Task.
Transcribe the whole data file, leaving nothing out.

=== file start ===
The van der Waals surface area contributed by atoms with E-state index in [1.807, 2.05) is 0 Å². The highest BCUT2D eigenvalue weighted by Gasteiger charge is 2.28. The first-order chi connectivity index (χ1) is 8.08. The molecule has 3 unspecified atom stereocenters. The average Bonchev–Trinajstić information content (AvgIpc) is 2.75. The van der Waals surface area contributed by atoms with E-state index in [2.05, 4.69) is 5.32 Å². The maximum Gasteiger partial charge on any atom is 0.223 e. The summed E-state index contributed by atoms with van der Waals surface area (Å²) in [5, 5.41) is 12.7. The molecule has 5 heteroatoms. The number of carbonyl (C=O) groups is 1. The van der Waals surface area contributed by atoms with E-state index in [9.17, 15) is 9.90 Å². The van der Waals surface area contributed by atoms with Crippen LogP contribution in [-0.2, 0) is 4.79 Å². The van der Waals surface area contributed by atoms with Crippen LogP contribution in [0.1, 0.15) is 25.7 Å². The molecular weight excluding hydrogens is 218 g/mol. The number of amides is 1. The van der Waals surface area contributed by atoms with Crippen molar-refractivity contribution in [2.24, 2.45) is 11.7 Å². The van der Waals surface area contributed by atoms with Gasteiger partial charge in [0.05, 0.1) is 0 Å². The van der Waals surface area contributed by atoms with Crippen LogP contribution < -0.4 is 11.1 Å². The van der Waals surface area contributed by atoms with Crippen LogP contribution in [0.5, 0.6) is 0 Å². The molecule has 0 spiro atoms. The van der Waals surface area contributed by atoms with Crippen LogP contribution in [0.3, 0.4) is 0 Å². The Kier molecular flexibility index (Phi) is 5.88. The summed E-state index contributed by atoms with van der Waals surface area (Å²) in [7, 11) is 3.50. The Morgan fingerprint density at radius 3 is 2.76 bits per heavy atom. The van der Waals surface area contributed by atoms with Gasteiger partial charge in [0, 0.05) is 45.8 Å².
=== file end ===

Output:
The van der Waals surface area contributed by atoms with E-state index in [1.807, 2.05) is 0 Å². The highest BCUT2D eigenvalue weighted by Gasteiger charge is 2.28. The first-order chi connectivity index (χ1) is 8.08. The molecule has 3 unspecified atom stereocenters. The average Bonchev–Trinajstić information content (AvgIpc) is 2.75. The van der Waals surface area contributed by atoms with E-state index in [2.05, 4.69) is 5.32 Å². The maximum Gasteiger partial charge on any atom is 0.223 e. The summed E-state index contributed by atoms with van der Waals surface area (Å²) in [5, 5.41) is 12.7. The molecule has 5 heteroatoms. The number of carbonyl (C=O) groups is 1. The van der Waals surface area contributed by atoms with E-state index in [9.17, 15) is 9.90 Å². The van der Waals surface area contributed by atoms with Crippen LogP contribution in [-0.2, 0) is 4.79 Å². The van der Waals surface area contributed by atoms with Crippen LogP contribution in [0.1, 0.15) is 25.7 Å². The molecular weight excluding hydrogens is 218 g/mol. The number of amides is 1. The van der Waals surface area contributed by atoms with Crippen molar-refractivity contribution in [2.24, 2.45) is 11.7 Å². The van der Waals surface area contributed by atoms with Gasteiger partial charge in [0.05, 0.1) is 0 Å². The van der Waals surface area contributed by atoms with Crippen LogP contribution < -0.4 is 11.1 Å². The van der Waals surface area contributed by atoms with Crippen LogP contribution in [0.5, 0.6) is 0 Å². The molecule has 0 spiro atoms. The van der Waals surface area contributed by atoms with Crippen LogP contribution in [0.3, 0.4) is 0 Å². The Kier molecular flexibility index (Phi) is 5.88. The summed E-state index contributed by atoms with van der Waals surface area (Å²) in [7, 11) is 3.50. The Morgan fingerprint density at radius 3 is 2.76 bits per heavy atom. The van der Waals surface area contributed by atoms with Gasteiger partial charge in [0, 0.05) is 45.8 Å².